By Renaud Meyer,
Special to The Nation
This is not a typical famine, however, but a “book famine”. This is a situation where people with “print disabilities” have minimal access to books, textbooks and other print materials in a format they can read due to conditions such as blindness, poor vision or paralysis. They therefore require accessible formats such as braille, audio, ebooks and large print.
Thailand has recently acted to end the book famine by joining the international Marrakesh Treaty to Facilitate Access to Published Works for Persons Who Are Blind, Visually Impaired, or Otherwise Print Disabled”.
The Marrakesh Treaty came into force two weeks ago.
The World Blind Union estimates that less than 10 per cent of published books are published in formats accessible to people with print disabilities. In developing countries, that number falls to less than 1 per cent. This lack of accessible formats is a violation of their right to information and knowledge. It prevents them from receiving an adequate education, getting a decent job, appreciating culture and fully participating in society.
In Thailand, statistics show that people with disabilities are being left behind. For example, less than 1 per cent of people with disabilities receive higher education, as compared with 16 per cent for the general population. While Thailand has a very low unemployment rate of around 1 per cent for the general population, it jumps to 60 per cent for people with disabilities, although recent years have seen increasing government efforts to improve their employment opportunities.
Not only do these disparities and exclusion prevent people with disabilities from maximising their potential and living with dignity, they also cause significant losses to Thailand’s economy. Exclusion of people with disabilities from the labour market (which includes lower education as a factor) cost Thailand 4.6 per cent of its GDP, according to a 2007 study by the International Labour Organisation,
In other words, creating a disability-inclusive environment will produce enormous benefits for the economy and the country as a whole.
The Thai government understands the benefits of disability inclusion and continues to make international commitments to advancing the rights of people with disabilities. Recent examples include Thailand’s accession to the Optional Protocol to the Convention on the Rights of Persons with Disabilities in 2016 (the first and only Asean member state to join so far), as well as the accession to the Marrakesh Treaty this year. These reflect Thailand’s commitment to the principles of “leaving no one behind” and “reaching the furthest behind first” that underpin the Agenda 2030 for Sustainable Development and its 17 goals (SDGs).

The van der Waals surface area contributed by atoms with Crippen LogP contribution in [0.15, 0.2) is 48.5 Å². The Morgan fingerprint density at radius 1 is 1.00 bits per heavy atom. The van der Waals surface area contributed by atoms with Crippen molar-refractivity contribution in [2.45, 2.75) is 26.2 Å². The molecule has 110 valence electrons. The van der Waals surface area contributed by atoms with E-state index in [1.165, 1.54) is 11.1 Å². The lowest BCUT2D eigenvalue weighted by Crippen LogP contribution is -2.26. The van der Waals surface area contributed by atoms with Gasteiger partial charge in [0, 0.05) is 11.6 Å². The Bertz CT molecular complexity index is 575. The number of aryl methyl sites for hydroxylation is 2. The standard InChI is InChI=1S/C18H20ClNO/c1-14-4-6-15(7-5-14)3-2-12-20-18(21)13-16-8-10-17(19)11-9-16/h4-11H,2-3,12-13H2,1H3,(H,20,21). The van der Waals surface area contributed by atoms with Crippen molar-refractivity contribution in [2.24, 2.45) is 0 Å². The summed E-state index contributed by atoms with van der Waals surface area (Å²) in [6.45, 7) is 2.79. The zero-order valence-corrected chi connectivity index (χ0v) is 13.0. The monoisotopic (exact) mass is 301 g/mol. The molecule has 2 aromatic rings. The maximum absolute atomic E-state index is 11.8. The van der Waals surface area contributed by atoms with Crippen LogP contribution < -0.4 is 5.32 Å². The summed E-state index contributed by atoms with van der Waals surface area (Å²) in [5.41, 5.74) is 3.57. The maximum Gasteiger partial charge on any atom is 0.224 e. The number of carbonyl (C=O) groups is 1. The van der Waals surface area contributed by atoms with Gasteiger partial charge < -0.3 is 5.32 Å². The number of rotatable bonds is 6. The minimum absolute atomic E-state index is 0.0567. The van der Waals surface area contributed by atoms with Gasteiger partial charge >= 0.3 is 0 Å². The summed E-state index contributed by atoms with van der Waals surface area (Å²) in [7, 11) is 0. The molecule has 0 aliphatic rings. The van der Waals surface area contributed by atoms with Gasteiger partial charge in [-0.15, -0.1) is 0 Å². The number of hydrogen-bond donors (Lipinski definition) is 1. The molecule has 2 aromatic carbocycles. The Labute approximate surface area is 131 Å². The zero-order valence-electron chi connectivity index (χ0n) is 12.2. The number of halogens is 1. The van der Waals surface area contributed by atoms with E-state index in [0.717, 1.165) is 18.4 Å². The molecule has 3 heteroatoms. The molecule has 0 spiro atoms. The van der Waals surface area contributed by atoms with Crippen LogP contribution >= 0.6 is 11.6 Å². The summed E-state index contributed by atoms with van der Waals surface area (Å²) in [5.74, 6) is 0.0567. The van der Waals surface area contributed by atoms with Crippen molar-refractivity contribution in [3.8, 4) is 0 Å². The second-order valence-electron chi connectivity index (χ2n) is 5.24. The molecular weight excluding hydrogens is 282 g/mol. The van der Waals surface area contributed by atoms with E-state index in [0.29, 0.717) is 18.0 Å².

The Marrakesh Treaty was adopted in 2013 to end the book famine by creating international legal frameworks on copyright exceptions and limitations. The Treaty makes it legally easier to produce and share accessible-format copies of copyright works both within and across borders.
“Authorised entities”, which include government agencies, libraries and disabled people’s organisations, can create and share accessible format copies of legally-obtained works without seeking the copyright owner’s consent.
The Marrakesh Treaty will improve equal access to knowledge and information in Thailand by expanding a national collection of accessible format copies and its availability and reach. It can help build a virtual library for people with print disabilities where they can access books, textbooks, journals and other published works in accessible formats, just as the general population can go to school or public libraries to read and borrow books.
Under the Marrakesh Treaty, Thailand can also access large collections of accessible format copies available from all other party countries (nearly 80 and growing), including the US (from early May), the European Union and Japan. It can expand educational, career or cultural opportunities for persons with print disabilities ranging from those who study foreign languages or literature to those who seek the latest scientific knowledge.
Finally, the Marrakesh Treaty contributes to strengthening Thailand’s disability response by engaging new, non-traditional disability stakeholders including the Commerce Ministry, which is the custodian of the Copyright Act, and the publishing industry. The Treaty will help transform perceptions on creating an enabling environment for persons with disabilities, from those based on charity to human rights, and from financial burdens to investments with solid economic and social returns.
In our era of population ageing with an associated higher risk for developing a print disability, anyone could potentially become a beneficiary of the Treaty. Thailand is projected to become a super-aged society in 2031, when almost one in three people will over the age of 60.
Thailand’s timely membership in the Marrakesh Treaty is to be celebrated. However, the extent of government, public and industry support in its implementation will ultimately judge if Thailand will swap its land of book famine for a land of smiles, for all.
Renaud Meyer is UNDP Resident Representative to Thailand.
Monthian Buntan sits in the National Legislative Assembly (NLA) and is a member of the UN Committee on the Rights of Persons with Disabilities. (Views expressed here are the authors’ own.)